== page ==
Some interesting facts about me include my Grandpa having served overseas for Canada in the War and returning to suit up for the Detroit Red Wings along side legends Gordie Howe and Red Kelly. He is an amazing man who still drives all the way to watch me play during the season. Also my sister Devon is on a soccer scholarship to Florida Atlantic University where she is leading her Owls right now at the conference tournament.
Anyways sports fans if you are in the Greater Phoenix area take advantage of your chance to catch a Scorpions game and you might get an autograph from a real life Big Leaguer like Kevin Frandsen or an up and coming fireballer like Bud “Bye You” Norris.
Thanks for your time,
Hey fans. Well its come down to the last 15 games in the AFL, which is moving along quickly. Its continued to be an up and down swing thoughout this short season, with many high scoring games. I would still say the hitters have the advantage over the pitchers, yet I know that the pitchers are continuing to compete with their best effort. We are thowing everything we can up to the plate trying to create an advantage anywhere we can find it. Since the pitchers are struggling thoughout this league I think its relevent to talk about how a pitcher maintains a postive attitute through adversity.
When a pitcher has an aweful game, how is he able to come back for the next outing with his confidence and determination? For instance, if a pitcher has a day where he can’t throw a strike and every strike he does throw gets hit, he might take that bad day and turn it into another bad game down the road. Regardless if the pitcher is a starter or reliver its difficult to completely forget about the previous outing, so instead of trying to wipe it away completely a pitcher should be able to annalyze the outing, picking out all the positives and negatives. Instead of looking at the over-all outing as a failure the pitcher should dissect it, while harping on the positives and looking to improve on the non-executed pitches. Many pitchers come out of a game thinking that they were terrible and at the same time over looking the things that they did well. No matter what type of performance a pitcher has there are always some areas the he did well, whether it be a pitch, a sequece to a batter, or just backing up a base on an over-throw. So one phrase that has been repeteted to me thoughout my baseball career is ‘never to high, and never too low’. Which means that when things are going really well enjoy it but don’t get too high on yourself because it can change very fast, and never too low means that even when you think you are at your worst you are not far away from turing it around.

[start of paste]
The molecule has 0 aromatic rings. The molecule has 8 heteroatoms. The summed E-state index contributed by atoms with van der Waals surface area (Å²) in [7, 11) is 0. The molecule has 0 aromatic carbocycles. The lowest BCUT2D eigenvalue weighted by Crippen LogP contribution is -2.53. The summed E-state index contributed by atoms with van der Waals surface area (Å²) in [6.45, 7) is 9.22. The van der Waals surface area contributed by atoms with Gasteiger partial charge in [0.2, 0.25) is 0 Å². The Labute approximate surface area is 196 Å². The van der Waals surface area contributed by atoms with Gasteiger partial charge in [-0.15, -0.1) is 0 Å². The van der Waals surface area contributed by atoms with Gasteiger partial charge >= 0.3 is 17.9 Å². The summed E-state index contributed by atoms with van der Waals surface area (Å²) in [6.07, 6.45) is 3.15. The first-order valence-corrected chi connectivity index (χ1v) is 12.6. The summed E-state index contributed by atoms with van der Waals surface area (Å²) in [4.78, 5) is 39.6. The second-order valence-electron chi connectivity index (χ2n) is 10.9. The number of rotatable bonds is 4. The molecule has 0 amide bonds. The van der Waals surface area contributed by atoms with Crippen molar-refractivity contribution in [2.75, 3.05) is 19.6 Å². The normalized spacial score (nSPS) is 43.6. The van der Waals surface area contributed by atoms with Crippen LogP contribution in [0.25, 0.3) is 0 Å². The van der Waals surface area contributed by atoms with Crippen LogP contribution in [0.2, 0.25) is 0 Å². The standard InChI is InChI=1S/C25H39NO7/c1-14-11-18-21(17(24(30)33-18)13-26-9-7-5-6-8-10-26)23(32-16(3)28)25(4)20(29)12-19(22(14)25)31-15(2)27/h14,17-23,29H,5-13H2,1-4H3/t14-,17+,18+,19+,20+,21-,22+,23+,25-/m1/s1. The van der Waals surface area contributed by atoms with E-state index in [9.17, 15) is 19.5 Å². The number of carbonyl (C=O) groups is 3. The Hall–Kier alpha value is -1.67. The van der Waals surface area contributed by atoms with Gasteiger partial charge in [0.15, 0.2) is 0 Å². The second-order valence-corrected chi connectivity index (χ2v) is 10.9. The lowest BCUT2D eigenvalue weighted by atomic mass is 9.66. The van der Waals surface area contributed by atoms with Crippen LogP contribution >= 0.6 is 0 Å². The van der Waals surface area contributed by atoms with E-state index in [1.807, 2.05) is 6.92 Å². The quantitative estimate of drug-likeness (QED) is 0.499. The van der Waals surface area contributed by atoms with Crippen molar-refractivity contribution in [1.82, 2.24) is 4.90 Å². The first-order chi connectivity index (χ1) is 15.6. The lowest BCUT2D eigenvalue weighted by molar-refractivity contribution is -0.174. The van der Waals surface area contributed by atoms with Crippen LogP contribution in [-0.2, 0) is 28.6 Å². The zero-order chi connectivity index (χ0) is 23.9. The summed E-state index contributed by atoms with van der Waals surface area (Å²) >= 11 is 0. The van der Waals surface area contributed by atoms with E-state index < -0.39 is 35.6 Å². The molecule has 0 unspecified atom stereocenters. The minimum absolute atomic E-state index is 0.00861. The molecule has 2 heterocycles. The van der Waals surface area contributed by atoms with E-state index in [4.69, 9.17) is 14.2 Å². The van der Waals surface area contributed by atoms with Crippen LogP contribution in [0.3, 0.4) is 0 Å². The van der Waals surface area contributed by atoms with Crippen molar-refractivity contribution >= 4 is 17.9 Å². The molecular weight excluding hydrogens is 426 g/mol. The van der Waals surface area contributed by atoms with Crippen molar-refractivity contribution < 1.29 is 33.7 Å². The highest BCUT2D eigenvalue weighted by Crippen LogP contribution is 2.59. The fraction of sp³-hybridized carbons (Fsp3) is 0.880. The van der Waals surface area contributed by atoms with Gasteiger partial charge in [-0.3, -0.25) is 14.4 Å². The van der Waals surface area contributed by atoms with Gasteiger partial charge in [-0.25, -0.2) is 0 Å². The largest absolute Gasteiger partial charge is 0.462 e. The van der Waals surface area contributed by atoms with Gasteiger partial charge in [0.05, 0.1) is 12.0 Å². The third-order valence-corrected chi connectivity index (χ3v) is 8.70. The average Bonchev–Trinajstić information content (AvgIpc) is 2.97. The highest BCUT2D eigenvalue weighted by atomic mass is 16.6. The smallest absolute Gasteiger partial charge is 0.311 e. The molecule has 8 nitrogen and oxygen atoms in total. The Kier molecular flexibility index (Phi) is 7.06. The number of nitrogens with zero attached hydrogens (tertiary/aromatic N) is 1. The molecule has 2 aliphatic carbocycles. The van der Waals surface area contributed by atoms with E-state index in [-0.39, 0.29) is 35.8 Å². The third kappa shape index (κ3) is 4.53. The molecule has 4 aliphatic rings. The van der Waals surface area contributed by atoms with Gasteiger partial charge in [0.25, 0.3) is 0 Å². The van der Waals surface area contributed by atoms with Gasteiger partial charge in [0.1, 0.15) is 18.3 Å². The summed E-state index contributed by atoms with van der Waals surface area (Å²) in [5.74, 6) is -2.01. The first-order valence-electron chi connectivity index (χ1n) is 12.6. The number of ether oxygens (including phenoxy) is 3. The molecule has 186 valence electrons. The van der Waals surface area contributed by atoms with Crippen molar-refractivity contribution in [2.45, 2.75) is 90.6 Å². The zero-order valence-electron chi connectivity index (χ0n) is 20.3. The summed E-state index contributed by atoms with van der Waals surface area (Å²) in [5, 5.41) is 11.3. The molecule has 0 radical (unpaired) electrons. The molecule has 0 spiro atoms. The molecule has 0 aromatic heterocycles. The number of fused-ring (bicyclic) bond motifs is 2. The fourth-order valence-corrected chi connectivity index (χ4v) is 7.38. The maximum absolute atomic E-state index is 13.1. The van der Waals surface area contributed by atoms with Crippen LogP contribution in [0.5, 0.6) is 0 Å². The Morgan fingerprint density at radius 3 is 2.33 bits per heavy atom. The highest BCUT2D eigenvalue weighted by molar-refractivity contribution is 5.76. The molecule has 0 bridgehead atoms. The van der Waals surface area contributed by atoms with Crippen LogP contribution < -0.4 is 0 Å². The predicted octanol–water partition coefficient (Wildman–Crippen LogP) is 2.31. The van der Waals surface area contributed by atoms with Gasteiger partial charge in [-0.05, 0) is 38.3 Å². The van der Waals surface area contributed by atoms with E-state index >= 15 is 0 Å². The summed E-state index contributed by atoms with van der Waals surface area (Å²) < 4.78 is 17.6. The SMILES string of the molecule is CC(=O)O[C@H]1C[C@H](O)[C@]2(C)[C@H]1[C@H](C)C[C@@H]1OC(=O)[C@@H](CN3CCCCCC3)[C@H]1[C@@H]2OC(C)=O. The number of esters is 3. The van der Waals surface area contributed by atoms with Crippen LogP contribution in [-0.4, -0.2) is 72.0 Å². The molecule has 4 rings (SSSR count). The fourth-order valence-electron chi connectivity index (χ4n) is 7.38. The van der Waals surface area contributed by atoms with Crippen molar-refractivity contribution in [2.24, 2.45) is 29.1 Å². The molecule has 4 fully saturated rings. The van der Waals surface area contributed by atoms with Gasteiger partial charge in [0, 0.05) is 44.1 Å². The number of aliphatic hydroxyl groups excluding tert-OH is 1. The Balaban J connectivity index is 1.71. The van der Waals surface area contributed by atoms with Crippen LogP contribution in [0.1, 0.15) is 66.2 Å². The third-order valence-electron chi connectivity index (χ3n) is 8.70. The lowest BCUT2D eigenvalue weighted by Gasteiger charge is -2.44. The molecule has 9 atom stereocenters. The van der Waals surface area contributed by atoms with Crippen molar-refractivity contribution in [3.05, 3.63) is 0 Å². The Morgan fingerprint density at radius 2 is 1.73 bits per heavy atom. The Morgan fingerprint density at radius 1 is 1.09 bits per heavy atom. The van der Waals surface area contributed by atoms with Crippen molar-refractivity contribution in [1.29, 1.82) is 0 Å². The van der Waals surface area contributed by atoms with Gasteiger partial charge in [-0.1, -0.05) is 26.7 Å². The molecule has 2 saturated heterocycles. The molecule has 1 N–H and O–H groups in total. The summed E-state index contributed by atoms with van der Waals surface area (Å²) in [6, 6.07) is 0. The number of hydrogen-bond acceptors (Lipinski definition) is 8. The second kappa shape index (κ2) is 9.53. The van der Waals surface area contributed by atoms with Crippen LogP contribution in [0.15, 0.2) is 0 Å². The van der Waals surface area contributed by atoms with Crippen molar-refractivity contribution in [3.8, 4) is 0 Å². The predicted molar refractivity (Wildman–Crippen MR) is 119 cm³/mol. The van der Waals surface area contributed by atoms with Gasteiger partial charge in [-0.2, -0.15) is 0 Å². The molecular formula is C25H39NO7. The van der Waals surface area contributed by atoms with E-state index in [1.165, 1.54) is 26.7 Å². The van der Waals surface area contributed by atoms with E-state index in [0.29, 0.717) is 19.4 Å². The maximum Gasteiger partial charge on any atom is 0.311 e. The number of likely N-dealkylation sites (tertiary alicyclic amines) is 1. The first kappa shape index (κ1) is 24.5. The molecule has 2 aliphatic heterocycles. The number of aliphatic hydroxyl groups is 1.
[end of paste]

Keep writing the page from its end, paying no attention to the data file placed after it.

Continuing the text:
That is my insight into a pitchers thinking for this week, and considering the high ERA’s throughout the league I’m positive that there are a lot of pitchers that have to maintain postive outlooks and never get too low.
Till next week fans…